Saturday, February 21, 2009

Journals, Fountain Pens, and the Life Less Hectic

I have been meaning to start a series of posts on slowing down, on living the life less hectic, and finally have gotten around to writing one. Books about slowing down aren't too helpful in actually figuring out how to do it. They tend to analyse the reasons why slowing down is a good idea, or point out how hectic our lives have become, but they are weak on advice or help in making changes to do less and to enjoy more.

Carl Honore's In Praise of Slowness: Challenging the Cult of Speed is a typical example of the problem. Honore is a journalist, and the book reads more like a series of superficial magazine articles than the comprehensive report promised on the jacket copy. Most of the chapters center on some visit or experience Honore has exploring this or that group's "slow" activity or orientation. Meanwhile, he maintains a wink and nod subtext letting the reader know he is too sophisticated to take all this "slowness" stuff seriously. In the chapter on slow food, for example, he brags about liking to eat at McDonalds. In the chapter on slowing down on the road, he mentions various speeding tickets he receives. In more than one instance, he actually sneers at attempts to live life in the slow lane -- British couples moving to the countryside from London, for example. He goes to 10-day meditation retreat, but only stays for three days. Readers turning to the book for help in slowing down won't find much help, unfortunately.

I would be happy to hear about any book you have read on this subject, which you think is more helpful.

Anyway, my idea for this serious of posts, which I'm going to tag with the label "slowing down", is to talk about actual things Elly and I have done to slow down and enjoy ourselves more, which gets to the title of this post. (You were wondering about that, weren't you?) BTW, if you have skipped ahead to find the main subject, you should slow down, go back, and read the post from the beginning. This will help you. :-)

For those who aren't heavily into blogging, "labels" (also called categories) are a way to organize blog posts so visitors can find posts about a subject that interests them. On the left side of this blog is a section titled "Labels." Clicking any of the items will display the posts on that subject. The number in parenthesis is the number of matching posts.

Keeping a daily journal is a great way to slow down, I have found. You don't have to write pages and pages each day. Writing as little as one paragraph makes a difference. It is important to date each entry. I write the day of the week, followed by the month, day, and year like this: Saturday, February 21, 2009, spelling out the day and the month. Wouldn't it be faster just to write 2/21/09? Yep. I mean, later, if you want to, you can always look up the day of the week on your computer. BUT, the point is to slow down, right? Take your time. Not be in so much of a hurry. And, trust me on this, months or years later, you will appreciate having the day of the week right there.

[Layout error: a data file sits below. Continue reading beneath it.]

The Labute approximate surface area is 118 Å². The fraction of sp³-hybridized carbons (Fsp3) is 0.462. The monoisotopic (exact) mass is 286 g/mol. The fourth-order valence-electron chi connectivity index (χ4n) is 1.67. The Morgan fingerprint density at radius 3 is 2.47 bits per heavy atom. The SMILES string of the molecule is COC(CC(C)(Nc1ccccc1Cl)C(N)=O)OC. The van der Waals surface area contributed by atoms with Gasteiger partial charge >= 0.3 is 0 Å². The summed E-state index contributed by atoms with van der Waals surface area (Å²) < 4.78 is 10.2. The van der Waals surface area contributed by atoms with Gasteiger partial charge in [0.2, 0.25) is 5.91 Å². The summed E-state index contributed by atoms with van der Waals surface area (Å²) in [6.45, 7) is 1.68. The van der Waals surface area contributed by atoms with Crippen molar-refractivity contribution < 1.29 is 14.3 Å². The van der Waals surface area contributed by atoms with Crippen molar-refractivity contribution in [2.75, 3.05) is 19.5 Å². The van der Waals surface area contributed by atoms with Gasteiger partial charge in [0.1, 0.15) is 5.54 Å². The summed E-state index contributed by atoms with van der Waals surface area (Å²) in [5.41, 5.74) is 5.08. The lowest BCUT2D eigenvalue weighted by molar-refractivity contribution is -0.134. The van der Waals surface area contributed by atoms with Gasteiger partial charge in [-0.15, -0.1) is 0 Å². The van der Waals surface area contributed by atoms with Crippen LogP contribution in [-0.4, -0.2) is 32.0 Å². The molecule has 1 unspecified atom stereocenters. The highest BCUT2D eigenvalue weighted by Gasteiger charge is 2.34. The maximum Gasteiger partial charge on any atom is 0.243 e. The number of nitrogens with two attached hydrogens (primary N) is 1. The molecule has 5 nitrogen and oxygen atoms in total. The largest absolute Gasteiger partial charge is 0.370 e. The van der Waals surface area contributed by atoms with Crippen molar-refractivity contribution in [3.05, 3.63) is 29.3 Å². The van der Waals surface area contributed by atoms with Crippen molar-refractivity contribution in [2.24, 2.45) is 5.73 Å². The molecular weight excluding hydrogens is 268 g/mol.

What do you write about? Anything you want. The point is simply to take a few minutes, or ten or fifteen, and just reflect on your day. Maybe write about something that happened which you truly enjoyed. Or about taking the time to do something you wouldn't ordinarily do. Or comment about a book you are reading. Write about birds you have seen in your yard. About a new wine you have tried. About a recipe you are cooking. About the antics of a pet. Really, anything you want. And a nice aspect of your journal, compared with a blog, for instance, is that you don't really need to worry about other people reading what you have written. This isn't about keeping secrets. It's about relaxing on your own and not giving any concern to what others might think, not worrying about incomplete sentences, or explaining context, or misspelling words, or skipping here and there on a whim.

Soon you may notice something interesting. How many times has someone asked you what day it is and you have to stop and think. "What day is it??" What day of the week. What date. I mean, talk about an indication that our lives are too hectic! If you start writing in your journal each day, before long you won't have to think about what day of the week it is, or what the date is. You will know off the top of your head. And if you find yourself thinking, "Gee, this week has just flown by, what did I spend my time doing" all you need to do is flip through the pages of your journal to recover that time.

Why write with a fountain pen? First, don't worry about getting a fountain pen before starting your journal. Any pen will do to begin with. I started messing around with fountain pens for sketching. Kansas City has a great pen store, called the Pen Place, where I got my first (and second) fountain pens. I chose Lamy pens. These are the best quality, reasonably priced fountain pens available. The resin (plastic) versions cost about $30. (The matte finish versions are particularly good for carrying about in your pocket -- the shiny version starts looking scratched up pretty quickly.) The Pen Place person added what is called a converter, which cost another $4. It is a little piston device that enables you to fill the pen from an ink bottle instead of using cartridges -- much more economical.